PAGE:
However, Ramaphosa has orders he has to follow, primarily from foreign and South African imperialist investors. They have a double demand: cut the corruption levied on our business operations and tame the working class and their unions. The foreign imperialists today come from the East as well as the West. The task facing socialists in South Africa today is to link the fight for emergency measures to secure jobs, health, benefits and food to a strategic fight against the system defended by Zuma and Ramaphosa, capitalism. The bosses are planning to benefit from the crisis and so should the workers.

The left

The South African working class has a proud record of struggle, and not just its historic spearheading of the anti-apartheid struggles of the 1980s, which brought the regime to its knees. In the past decade, it has regularly recorded the highest number of strike days in the world.

It is during this period that the working class vanguard, primarily in the unions but also in the townships and among the youth, began to break with the ANC popular front government. While this was necessary and a step towards class independence, it has also produced further divisions and with that confusion. Unfortunately, much of this was on display during the recent uprising.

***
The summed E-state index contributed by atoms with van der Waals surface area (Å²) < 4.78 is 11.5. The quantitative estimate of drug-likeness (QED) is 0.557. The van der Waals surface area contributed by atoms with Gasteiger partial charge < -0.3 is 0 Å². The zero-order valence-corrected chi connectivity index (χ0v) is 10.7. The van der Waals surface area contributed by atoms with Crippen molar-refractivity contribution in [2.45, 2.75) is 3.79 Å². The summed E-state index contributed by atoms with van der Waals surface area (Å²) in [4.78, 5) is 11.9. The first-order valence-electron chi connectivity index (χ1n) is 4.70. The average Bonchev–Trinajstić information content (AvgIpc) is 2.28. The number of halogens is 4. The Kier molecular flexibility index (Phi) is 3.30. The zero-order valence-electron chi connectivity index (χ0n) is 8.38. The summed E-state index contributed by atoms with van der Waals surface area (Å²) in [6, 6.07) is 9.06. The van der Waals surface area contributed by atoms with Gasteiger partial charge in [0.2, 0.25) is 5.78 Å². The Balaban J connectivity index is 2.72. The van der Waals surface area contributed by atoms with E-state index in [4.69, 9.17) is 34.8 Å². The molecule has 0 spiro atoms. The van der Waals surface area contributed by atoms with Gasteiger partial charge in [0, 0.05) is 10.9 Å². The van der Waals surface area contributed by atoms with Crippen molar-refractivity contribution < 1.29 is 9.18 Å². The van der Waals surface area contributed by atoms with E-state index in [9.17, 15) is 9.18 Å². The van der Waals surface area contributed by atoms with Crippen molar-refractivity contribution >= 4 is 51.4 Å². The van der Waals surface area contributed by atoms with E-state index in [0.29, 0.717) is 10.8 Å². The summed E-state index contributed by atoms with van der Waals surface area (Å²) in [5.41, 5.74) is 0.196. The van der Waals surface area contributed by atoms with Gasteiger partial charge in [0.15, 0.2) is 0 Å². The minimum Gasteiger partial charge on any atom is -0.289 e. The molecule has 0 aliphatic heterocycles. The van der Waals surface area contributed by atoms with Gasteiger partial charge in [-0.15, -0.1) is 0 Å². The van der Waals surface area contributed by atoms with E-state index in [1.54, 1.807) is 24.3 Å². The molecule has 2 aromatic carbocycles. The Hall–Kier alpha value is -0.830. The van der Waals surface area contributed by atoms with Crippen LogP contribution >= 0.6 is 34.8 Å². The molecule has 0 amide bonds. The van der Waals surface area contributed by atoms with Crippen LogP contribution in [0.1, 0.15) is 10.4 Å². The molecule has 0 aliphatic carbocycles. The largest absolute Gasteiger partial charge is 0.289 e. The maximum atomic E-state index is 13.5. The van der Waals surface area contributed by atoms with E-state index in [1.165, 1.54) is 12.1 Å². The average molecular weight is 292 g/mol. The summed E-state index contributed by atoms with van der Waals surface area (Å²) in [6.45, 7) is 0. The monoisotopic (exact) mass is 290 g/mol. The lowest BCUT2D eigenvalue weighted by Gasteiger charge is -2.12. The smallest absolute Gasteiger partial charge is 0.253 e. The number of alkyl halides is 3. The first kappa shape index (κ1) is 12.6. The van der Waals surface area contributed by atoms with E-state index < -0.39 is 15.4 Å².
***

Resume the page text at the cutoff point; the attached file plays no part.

The Economic Freedom Fighters, led by Stalinist cult figure Julius Malema, struggled to make themselves relevant during the crisis. Malema carefully offered no criticism of Zuma, whom he regards as a credible political actor and potential ally. Feeling the need to raise the EFF’s profile, out of the blue, Malema responded to the clampdown by tweeting, “No soldiers on our streets! Otherwise, we are joining. All fighters must be ready… they won’t kill us all.” Not only did this fail to materialise, but the farce has now descended into a court case, with Malema suing the leader of the opposition Democratic Alliance for defamation, when he denounced Malema for inciting violence!

What was needed was not a pitched battle with the army (which the EFF had not prepared for and could never muster) but working class defence guards, who could protect neighbourhoods from the police, fraternise with the soldiers and stop criminal gangs, who moved in to take advantage of the situation. There are some reports of this taking place, though not under the leadership of the EFF.